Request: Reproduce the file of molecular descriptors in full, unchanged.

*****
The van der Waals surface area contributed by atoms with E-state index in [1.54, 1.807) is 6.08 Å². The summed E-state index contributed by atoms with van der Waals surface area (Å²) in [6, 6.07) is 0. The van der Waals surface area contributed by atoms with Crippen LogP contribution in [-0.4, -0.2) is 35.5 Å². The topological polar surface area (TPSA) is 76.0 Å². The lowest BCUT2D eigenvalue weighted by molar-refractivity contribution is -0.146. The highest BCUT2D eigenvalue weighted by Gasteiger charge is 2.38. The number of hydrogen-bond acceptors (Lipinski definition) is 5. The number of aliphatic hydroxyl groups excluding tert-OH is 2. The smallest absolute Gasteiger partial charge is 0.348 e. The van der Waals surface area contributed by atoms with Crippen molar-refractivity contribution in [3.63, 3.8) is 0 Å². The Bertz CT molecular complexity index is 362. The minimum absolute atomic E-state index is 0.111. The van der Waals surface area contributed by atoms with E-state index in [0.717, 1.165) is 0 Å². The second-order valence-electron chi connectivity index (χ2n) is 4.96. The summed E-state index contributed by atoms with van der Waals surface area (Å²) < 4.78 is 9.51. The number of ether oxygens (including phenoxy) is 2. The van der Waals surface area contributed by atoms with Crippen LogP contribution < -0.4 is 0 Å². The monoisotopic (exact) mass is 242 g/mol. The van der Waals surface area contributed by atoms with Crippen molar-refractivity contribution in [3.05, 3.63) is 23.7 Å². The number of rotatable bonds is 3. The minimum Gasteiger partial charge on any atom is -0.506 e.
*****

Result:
The van der Waals surface area contributed by atoms with E-state index in [1.54, 1.807) is 6.08 Å². The summed E-state index contributed by atoms with van der Waals surface area (Å²) in [6, 6.07) is 0. The van der Waals surface area contributed by atoms with Crippen LogP contribution in [-0.4, -0.2) is 35.5 Å². The topological polar surface area (TPSA) is 76.0 Å². The lowest BCUT2D eigenvalue weighted by molar-refractivity contribution is -0.146. The highest BCUT2D eigenvalue weighted by Gasteiger charge is 2.38. The number of hydrogen-bond acceptors (Lipinski definition) is 5. The number of aliphatic hydroxyl groups excluding tert-OH is 2. The smallest absolute Gasteiger partial charge is 0.348 e. The van der Waals surface area contributed by atoms with Crippen molar-refractivity contribution in [3.63, 3.8) is 0 Å². The Bertz CT molecular complexity index is 362. The minimum absolute atomic E-state index is 0.111. The van der Waals surface area contributed by atoms with E-state index in [0.717, 1.165) is 0 Å². The second-order valence-electron chi connectivity index (χ2n) is 4.96. The summed E-state index contributed by atoms with van der Waals surface area (Å²) < 4.78 is 9.51. The number of ether oxygens (including phenoxy) is 2. The van der Waals surface area contributed by atoms with Crippen LogP contribution < -0.4 is 0 Å². The monoisotopic (exact) mass is 242 g/mol. The van der Waals surface area contributed by atoms with Crippen molar-refractivity contribution in [3.05, 3.63) is 23.7 Å². The number of rotatable bonds is 3. The minimum Gasteiger partial charge on any atom is -0.506 e.